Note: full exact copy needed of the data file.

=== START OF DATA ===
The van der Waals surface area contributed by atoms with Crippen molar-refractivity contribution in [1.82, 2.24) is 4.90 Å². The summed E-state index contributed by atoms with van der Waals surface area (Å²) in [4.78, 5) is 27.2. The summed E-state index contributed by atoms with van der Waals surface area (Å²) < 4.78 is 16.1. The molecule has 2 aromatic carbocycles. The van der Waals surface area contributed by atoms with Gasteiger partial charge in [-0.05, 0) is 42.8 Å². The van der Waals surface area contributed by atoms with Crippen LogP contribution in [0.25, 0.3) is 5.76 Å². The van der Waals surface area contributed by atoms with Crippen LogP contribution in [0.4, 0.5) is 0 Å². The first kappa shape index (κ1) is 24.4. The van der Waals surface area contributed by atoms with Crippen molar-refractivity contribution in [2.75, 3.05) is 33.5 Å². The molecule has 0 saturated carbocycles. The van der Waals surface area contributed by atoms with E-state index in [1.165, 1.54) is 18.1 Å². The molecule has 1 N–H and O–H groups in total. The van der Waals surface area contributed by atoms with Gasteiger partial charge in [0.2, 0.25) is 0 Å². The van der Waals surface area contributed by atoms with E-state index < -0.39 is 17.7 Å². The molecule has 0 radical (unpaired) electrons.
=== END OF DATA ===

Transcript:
The van der Waals surface area contributed by atoms with Crippen molar-refractivity contribution in [1.82, 2.24) is 4.90 Å². The summed E-state index contributed by atoms with van der Waals surface area (Å²) in [4.78, 5) is 27.2. The summed E-state index contributed by atoms with van der Waals surface area (Å²) < 4.78 is 16.1. The molecule has 2 aromatic carbocycles. The van der Waals surface area contributed by atoms with Gasteiger partial charge in [-0.05, 0) is 42.8 Å². The van der Waals surface area contributed by atoms with Crippen LogP contribution in [0.25, 0.3) is 5.76 Å². The van der Waals surface area contributed by atoms with Crippen LogP contribution in [0.4, 0.5) is 0 Å². The first kappa shape index (κ1) is 24.4. The van der Waals surface area contributed by atoms with Crippen molar-refractivity contribution in [2.75, 3.05) is 33.5 Å². The molecule has 0 saturated carbocycles. The van der Waals surface area contributed by atoms with E-state index in [1.165, 1.54) is 18.1 Å². The molecule has 1 N–H and O–H groups in total. The van der Waals surface area contributed by atoms with Gasteiger partial charge in [0.2, 0.25) is 0 Å². The van der Waals surface area contributed by atoms with E-state index < -0.39 is 17.7 Å². The molecule has 0 radical (unpaired) electrons.